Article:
Here is Phil Hill in his Ferrari 156F1 braking for the Parabolica corner at Monza during the Italian Grand Prix on September 10, 1961. Phil Hill and Wolfgang von Trips, both driving for Ferrari, were close for the Championship which either could win. Hill had 29 points and Trips was at 33 before the Monza race which was run on the combined road and banked circuits giving a total lap length of 6.2 miles with an average speed, even for these small 1.5 liter cars, approaching 135 mph.
At the start Trips was on pole by only 1/10th second from Ricardo Rodriguez in his first Grand Prix drive, with their Ferrari teammates Richie Ginther and Phil Hill behind them in the second row and the fifth Ferrari entry of Giancarlo Baghetti, made through Scuderia Sant’Ambroeus, in the third row. As the cars came off the banking to stream past the grandstands at the end of the first lap on the oval, Hill was leading Ginther with Jim Clark’s Lotus 21 right with them, followed by Rodriguez, Jack Brabham’s Cooper 58, Trips and Baghetti – but all in a tight group.
Disaster struck on the next lap of the road course as Trips and Clark touched wheels on the approach to Parabolica, Clark’s Lotus spinning to a stop in the grass while the Trips car shot up the banking and crashed into and along the fence behind which stood a huge crowd of spectators before flipping back down onto the track. Trips was thrown out at the edge of the track and died instantly.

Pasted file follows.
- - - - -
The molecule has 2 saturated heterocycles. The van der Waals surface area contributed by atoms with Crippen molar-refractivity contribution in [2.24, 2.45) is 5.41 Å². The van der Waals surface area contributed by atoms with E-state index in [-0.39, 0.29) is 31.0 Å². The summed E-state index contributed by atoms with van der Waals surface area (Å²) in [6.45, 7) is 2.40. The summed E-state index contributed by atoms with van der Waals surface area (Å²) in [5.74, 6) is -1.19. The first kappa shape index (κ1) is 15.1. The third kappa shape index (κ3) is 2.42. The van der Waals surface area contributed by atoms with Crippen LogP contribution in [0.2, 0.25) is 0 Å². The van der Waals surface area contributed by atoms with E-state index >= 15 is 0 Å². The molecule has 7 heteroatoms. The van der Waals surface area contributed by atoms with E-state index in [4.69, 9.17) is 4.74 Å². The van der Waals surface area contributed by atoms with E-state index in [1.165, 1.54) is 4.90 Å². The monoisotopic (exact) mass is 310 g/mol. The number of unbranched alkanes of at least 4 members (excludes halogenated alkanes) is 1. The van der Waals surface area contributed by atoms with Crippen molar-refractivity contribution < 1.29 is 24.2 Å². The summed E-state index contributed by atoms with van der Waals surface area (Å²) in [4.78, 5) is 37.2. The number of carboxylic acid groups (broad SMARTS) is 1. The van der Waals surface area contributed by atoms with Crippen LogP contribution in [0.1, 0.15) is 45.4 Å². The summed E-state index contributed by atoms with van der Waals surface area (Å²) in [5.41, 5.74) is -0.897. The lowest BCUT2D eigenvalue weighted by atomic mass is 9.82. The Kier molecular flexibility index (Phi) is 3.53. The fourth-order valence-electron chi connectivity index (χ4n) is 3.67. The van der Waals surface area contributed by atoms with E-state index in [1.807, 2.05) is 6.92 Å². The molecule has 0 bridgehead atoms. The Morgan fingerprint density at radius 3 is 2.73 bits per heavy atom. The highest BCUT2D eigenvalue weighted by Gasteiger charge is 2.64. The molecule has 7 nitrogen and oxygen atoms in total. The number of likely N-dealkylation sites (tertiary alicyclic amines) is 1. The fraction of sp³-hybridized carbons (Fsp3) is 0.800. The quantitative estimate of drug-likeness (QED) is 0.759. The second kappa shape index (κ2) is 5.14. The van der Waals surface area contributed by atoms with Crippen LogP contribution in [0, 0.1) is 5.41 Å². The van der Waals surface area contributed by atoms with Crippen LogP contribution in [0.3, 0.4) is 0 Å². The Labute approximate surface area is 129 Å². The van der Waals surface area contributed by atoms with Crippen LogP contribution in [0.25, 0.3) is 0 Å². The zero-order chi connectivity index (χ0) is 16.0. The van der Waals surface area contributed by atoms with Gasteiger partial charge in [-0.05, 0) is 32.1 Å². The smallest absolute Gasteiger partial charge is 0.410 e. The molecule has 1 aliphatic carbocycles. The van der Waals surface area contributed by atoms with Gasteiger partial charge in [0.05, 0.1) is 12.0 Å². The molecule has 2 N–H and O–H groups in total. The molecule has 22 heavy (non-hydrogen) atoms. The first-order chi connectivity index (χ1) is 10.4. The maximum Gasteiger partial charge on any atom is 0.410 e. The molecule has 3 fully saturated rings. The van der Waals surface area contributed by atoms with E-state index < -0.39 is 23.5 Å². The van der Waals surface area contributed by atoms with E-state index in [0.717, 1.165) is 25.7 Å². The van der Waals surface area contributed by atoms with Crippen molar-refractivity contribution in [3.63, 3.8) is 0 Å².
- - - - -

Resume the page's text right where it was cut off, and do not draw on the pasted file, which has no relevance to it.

This portrait of the well-liked German driver was taken in the paddock at Monza not long before the start. A total of 15 spectators were killed along that fence. A friend of mine was standing with his girlfriend about 50 feet before that spectator area struck by the Trips Ferrari and said it looked like a war zone, while realizing that he had almost been a part of it.
The race continued after the accident to give Phil Hill the win in front of Dan Gurney’s Porsche 718 as the other Ferrari entries all retired. Hill won the Championship and Ferrari won the Constructors Championship as well. Hill’s words in the excellent new book Inside Track indicate what it was like for him. “I’d lived with danger and death for so many years, seen so much – so many that I knew and knew well had died … So I buried the thoughts. And I kept them buried … like so many before.”
Photos by Günther Molter ©The Klemantaski Collection – http://www.klemcoll.com
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